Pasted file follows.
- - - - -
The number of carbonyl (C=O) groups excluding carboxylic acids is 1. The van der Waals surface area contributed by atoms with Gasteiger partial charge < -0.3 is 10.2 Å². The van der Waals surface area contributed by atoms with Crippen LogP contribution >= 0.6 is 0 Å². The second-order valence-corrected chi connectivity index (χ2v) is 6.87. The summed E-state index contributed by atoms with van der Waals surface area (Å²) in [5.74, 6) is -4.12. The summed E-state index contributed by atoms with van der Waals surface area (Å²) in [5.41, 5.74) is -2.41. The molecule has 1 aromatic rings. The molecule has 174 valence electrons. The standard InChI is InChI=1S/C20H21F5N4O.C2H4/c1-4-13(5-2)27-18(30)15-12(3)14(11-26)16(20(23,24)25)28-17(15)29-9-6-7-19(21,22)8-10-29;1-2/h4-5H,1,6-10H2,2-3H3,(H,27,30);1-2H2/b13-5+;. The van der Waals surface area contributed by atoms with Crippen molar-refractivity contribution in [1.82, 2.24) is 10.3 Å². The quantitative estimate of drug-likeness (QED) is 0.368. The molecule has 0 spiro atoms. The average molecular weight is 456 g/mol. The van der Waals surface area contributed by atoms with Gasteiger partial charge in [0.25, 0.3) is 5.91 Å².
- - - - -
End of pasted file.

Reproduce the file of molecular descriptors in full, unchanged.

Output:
The number of carbonyl (C=O) groups excluding carboxylic acids is 1. The van der Waals surface area contributed by atoms with Gasteiger partial charge < -0.3 is 10.2 Å². The van der Waals surface area contributed by atoms with Crippen LogP contribution >= 0.6 is 0 Å². The second-order valence-corrected chi connectivity index (χ2v) is 6.87. The summed E-state index contributed by atoms with van der Waals surface area (Å²) in [5.74, 6) is -4.12. The summed E-state index contributed by atoms with van der Waals surface area (Å²) in [5.41, 5.74) is -2.41. The molecule has 1 aromatic rings. The molecule has 174 valence electrons. The standard InChI is InChI=1S/C20H21F5N4O.C2H4/c1-4-13(5-2)27-18(30)15-12(3)14(11-26)16(20(23,24)25)28-17(15)29-9-6-7-19(21,22)8-10-29;1-2/h4-5H,1,6-10H2,2-3H3,(H,27,30);1-2H2/b13-5+;. The van der Waals surface area contributed by atoms with Crippen molar-refractivity contribution in [1.82, 2.24) is 10.3 Å². The quantitative estimate of drug-likeness (QED) is 0.368. The molecule has 0 spiro atoms. The average molecular weight is 456 g/mol. The van der Waals surface area contributed by atoms with Gasteiger partial charge in [0.25, 0.3) is 5.91 Å².